9 days ’til Christmas and we’re back! Now that we’re hitting the single digits, it’s time to get serious. Today we are thrilled to present our first of two new releases, Josh Reynolds Casefiles of the Royal Occultist!

Welcome back to the 12 Books of Christmas! Every day, we’ll feature a book from our store. Each featured book will have a new article from the author (or curator for the anthologies in the lineup) with some new insights.

Make sure you come back every day to see our featured book.

We are proud to feature as our fourth book of christmas the brand new casefiles of the Royal occultist by josh reynolds.

Investigating, Organizing, and Occasionally Suppressing that Which Man Was Not Meant to Know!

Jazz Age Britain is rife with the impossible.

Fashionable unwrapping parties awaken the dead. Ghouls stalk the Underground. Krampus steals the sinful. Famous magicians are kidnapped by shadows.

Only the Royal Occultist can set these right.

Charles St. Cyprian and his assistant, Ebe Gallowglass, defend the British Empire against sinister secret societies, eldritch occurrences, and foul creatures of myth and legend. If there are satyrs running amok in Somerset, or werewolves prowling Wolverhampton, the daring due will be there to see them off.

Casefiles of the Royal Occultist: Monmouth’s Giants is the first of several volumes collecting all of Josh Reynolds’ Royal Occultist stories, including an all-new, never before published novelette, “Fane of the Black Queen.”

We asked Josh Reynolds some questions about this new release

Tell us a bit about what inspired this series?

I have long had an abiding love for the occult detective genre. So, when an editor came to me looking for a series character a few years ago I decided to take the opportunity to try my handat creating my own eldritch investigator. I wanted to avoid the tropes that had come to be most associated with the genre, and decided to avoid mean streets and hardboiled private investigators. Instead, I set my stories in the England of Wodehouse and Waugh, with a side of John Buchan, and a pair of adventurers who took more than a dash of inspiration from John Steed and Emma Peel. 

You created a version of Britain where the magical or horrifying is only just a half step away (or below our feet). What makes this so engaging?

It’s a nation steeped in shadow. I’ve always been fascinated by the myths and legends of Britain, from the pseudo-histories of Geoffrey of Monmouth to the urban folklore detailed by Peter Ackroyd. There’s a wealth of stories waiting to be told, and more material than one writer could use in a lifetime. 

For readers who may not have discovered the Royal Occultist before this collection, what are some things they should know going in?

Well, first and foremost is that the stories are intended as pulp entertainment. Whether I succeeded in that is up to the reader, obviously. There’s an emphasis on banter and excitement, rather than chills, and they wear their influences on their sleeve. I would also recommend taking a break between stories – they were meant to be stand-alone, so there’s some repetition when it comes to descriptions.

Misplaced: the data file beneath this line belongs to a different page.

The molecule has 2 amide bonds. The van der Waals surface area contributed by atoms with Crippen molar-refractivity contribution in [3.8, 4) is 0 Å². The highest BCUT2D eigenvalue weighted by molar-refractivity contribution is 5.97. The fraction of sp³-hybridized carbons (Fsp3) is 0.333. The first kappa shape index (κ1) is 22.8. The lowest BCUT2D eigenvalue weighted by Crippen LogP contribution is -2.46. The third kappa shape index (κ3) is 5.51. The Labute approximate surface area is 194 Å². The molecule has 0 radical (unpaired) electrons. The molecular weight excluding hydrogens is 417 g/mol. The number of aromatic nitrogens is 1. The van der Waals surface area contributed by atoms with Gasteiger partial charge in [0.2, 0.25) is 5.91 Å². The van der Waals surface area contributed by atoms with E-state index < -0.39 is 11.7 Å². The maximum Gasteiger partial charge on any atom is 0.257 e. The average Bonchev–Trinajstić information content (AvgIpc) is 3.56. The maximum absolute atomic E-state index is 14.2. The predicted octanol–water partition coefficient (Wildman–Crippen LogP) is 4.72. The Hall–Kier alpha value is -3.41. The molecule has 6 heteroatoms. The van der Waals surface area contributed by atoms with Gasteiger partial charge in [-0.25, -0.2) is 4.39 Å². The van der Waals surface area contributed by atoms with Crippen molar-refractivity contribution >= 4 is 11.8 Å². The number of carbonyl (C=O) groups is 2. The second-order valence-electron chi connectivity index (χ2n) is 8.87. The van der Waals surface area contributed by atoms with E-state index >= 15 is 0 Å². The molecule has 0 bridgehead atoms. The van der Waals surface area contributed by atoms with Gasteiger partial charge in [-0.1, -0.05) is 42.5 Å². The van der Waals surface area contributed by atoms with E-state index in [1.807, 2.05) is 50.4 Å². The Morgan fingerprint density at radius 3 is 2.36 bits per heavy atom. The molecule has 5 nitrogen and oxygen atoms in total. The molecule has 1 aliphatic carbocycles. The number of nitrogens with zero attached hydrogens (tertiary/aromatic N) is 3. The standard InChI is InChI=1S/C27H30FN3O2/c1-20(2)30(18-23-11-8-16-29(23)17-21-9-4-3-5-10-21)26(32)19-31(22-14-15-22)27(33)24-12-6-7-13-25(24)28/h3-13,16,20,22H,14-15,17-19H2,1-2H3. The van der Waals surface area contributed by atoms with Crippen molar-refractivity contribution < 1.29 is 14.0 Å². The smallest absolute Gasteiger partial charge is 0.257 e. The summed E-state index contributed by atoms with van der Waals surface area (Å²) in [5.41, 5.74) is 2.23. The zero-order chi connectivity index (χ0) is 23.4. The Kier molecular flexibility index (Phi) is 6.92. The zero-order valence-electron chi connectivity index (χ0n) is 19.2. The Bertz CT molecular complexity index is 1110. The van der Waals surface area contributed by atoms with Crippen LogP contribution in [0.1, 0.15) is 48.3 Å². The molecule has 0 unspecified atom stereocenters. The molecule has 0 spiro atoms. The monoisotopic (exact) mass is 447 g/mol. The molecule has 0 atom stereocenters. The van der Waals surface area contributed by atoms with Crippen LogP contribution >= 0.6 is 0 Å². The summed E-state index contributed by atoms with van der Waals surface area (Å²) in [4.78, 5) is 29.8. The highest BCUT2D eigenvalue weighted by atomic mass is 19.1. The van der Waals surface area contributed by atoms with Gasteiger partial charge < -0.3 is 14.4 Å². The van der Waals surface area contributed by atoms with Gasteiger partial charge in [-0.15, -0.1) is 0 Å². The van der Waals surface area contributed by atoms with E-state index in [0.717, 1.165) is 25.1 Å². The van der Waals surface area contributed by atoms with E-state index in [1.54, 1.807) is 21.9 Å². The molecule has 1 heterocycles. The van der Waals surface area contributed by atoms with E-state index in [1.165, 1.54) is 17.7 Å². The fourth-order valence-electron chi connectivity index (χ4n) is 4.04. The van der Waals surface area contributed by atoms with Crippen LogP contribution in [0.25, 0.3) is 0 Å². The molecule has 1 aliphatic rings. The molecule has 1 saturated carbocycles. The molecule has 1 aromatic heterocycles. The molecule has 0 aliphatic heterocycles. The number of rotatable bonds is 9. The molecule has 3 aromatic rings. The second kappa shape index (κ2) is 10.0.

Can you tell us about some of the fan favourite characters and stories that are in this collection?

Three characters spring to mind. The first is the arcane bumbler, Philip Wendy-Smyth. 

Wendy-Smyth has appeared in a number of stories, always attempting to make a name for 

himself as a gentleman occultist, but doomed to be remembered as the man who let a clowder

of spectral cats loose in the club that one time. He’s comic relief at its finest, and can always be counted on to get St. Cyprian and Gallowglass into trouble. 

The second is the unflappable night manager of the London Tunnel Authority, Ian Stanhook. 

Stanhook and his men are the thin line between London and the terrors that dwell beneath its feet. Unlike Wendy-Smyth, whenever Stanhook appears, things are bound to be serious. As such, he’s become a favourite of readers who like a bit more grit in their stories. 

The third character is also central to this collection’s unifying story arc – that of the Black Pharaoh, Nephren-Ka. Devilishly cunning and monstrously hard to kill, the bestial mummy is a reoccurring foe of the Royal Occultist. He’s appeared in three stories to date – all of which are included in this collection – and while his tale ends fairly conclusively in this volume, it’s hard to keep a good mummy down. 

There’s a brand new story for fans of the Royal Occultist. What can you tell us about that?

“Fane of the Black Queen” is the first solo outing for Ebe Gallowglass, St. Cyprian’s plucky – if somewhat murderous – assistant. It’s also the final story in the Nephren-Ka cycle. 

Without saying too much, things get very bloody, very quickly. There are also a few hints as to Gallowglass’ origins – something only mentioned in the vaguest terms thus far.


Casefiles of the royal occultist IS AVAILABLE Now